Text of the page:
Tuesday, May 31, 2011
Several days of heavy rain, then four days of hot sunshine, and suddenly it's summer. Leaves that were tight-fisted just a week ago for fear of cold weather have relented and opened wide. It was the best weather that any of us can remember for a Memorial Day weekend. 80's during the day and 60's at night.
I swam for the first time yesterday morning. Water temperature fine. I went in several more times yesterday and continue to swim today. If I get too hot, just a few minutes in the water cools me down.
Crowds of people at all the Masses. Parishioners said the church was never this crowded even at Easter.
I am never more aware of God present in nature than in the lush beauty and full freedom of summer.
Friday, May 27, 2011
This is one of my favorite pictures from the Northwest, a full fresh water stream, spreading itself on the beach, and mingling with the salt water of the ocean.
In his book about Celtic spirituality, "Anam Cara," John O'Donohue talks of the body in the soul rather than the soul in the body. This outlook has made a difference in my prayer and in my relationship with God and with others.
It gives me a new insight into John 14:20 where Jesus says to his disciples at the Last Supper, "I am in my Father, and you in me, and I in you." Thinking of my body in my soul helps me to imagine my soul able to touch other souls and mingle with them and with Jesus and with his Father. This happens, not like the fresh water's being completely absorbed into the salt sea, but with each of us remaining our individual selves while being one with each other and with God.
Then I can think of the Holy Spirit as the bond of love between Jesus and his Father and that same Spirit as a kind of ocean of Love in which my soul intermingles with every other human soul.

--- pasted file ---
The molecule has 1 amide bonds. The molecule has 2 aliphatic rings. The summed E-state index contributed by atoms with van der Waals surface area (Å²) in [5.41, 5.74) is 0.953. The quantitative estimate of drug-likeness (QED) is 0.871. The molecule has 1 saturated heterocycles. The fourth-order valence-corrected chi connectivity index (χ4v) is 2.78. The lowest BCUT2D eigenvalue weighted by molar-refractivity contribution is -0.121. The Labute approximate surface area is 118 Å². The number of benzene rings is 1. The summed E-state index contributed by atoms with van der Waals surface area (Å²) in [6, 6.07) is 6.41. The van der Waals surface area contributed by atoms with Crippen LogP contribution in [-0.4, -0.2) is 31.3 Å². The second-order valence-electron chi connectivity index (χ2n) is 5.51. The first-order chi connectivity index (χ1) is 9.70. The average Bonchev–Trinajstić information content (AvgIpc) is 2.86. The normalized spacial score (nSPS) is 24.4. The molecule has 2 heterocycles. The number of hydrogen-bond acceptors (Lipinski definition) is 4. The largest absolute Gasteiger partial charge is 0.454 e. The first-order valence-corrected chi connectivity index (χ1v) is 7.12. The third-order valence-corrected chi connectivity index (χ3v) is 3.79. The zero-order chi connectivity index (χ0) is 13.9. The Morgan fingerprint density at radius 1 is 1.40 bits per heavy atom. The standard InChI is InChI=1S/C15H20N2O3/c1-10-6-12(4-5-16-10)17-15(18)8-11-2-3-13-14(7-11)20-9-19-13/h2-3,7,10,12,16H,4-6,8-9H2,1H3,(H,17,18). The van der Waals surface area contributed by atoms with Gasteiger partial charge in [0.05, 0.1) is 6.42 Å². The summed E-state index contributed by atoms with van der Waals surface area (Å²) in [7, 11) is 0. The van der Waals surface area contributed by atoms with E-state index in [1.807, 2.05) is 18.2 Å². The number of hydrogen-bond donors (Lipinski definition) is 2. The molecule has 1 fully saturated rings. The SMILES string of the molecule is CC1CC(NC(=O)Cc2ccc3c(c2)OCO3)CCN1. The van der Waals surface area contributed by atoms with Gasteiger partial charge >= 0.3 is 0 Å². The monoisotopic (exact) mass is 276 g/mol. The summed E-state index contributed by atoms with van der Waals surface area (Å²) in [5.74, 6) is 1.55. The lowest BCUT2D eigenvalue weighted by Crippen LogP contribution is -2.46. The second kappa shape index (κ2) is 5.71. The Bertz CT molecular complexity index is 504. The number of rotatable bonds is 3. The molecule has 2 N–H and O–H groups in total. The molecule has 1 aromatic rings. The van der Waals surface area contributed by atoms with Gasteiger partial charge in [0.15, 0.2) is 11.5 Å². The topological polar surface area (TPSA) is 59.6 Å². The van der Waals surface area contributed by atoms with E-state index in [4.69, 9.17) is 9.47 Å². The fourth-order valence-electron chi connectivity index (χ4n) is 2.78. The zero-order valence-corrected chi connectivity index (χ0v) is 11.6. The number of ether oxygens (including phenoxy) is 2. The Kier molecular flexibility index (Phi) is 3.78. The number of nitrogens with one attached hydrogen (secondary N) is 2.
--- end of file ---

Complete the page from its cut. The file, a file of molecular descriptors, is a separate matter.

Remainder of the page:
Thursday, May 26, 2011
I think of wisteria as an old-fashioned plant, an appropriate decoration for my 49th anniversary of ordination. When I was a child my grandmother had a beautiful vine of it growing from the floor to the roof of her back porch. It's strong, spicy scent fills the air as I pass this one on my morning walk.
I think with gratitude of all the people who have helped me hang in there. My family's companionship. Good friends that have come my way through the years. Some priests who are close to me. The many parishioners who have made it clear that they like how I celebrate and preach. Through them God has encouraged me to remain.
Even my home here by the lake and the extra time for prayer and reflection that retirement has afforded me are Spirit of Love's way of holding on to me. It astonishes me.
I make my own the words of some Old Testament prophet who said, "You have seduced me, Lord, and I have let myself be seduced."
Friday, May 20, 2011
I read last week that Bob Dylan will be 70 on May 24. He was turning 60 when he wrote "Bye and Bye" for the 2001 album "Love and Theft." As I listened yesterday in the car the line that echoed in me was, "The future for me is already a thing of the past." But earlier in the song, Dylan sang,"I still have a dream that hasn't been repossessed." And he has kept right on sharing his dreams in song, even a worthwhile Christmas album this past year.
This morning in the AARP magazine I read tributes to him from several famous people. The most comprehensive was from Bono who told how Dylan's very different songs and albums met him where he was at different points in his life. I can't think of a composer whose songs have changed so much as he has grown.
When I arrived at the March on Washington the first voice I heard was not Martin Luther King's but that of this kid singing roughly, "Only a Pawn in Their Game." Oddly, it was about how politicians had used the racial prejudice of poor southern whites to get themselves elected. Later Peter, Paul, and Mary sang "Blowin' in the Wind," written by the same gravelly-voiced kid, a profound song that still remains a favorite of mine.
As Bob Dylan continued to change his lyrics and his style, I bought every album he put out. I thought his many changes expressed not only what he was experiencing but what many of our generation were experiencing. They rang true for me and touched me, sometimes deeply, as did "Beyond the Horizon" on his 2006 "Modern Times" album. He has helped to teach me how to grow old with Truth and Beauty.
Thursday, May 19, 2011
I get very excited this time of year getting new flowers. I've been to three nurseries in three days. After the long winter I look forward to spending time just wandering around in hothouses chockful of an amazing variety of flowers. I potted geraniums and petunias (this picture is from last summer) and hung pots of million bells and single red fuschia.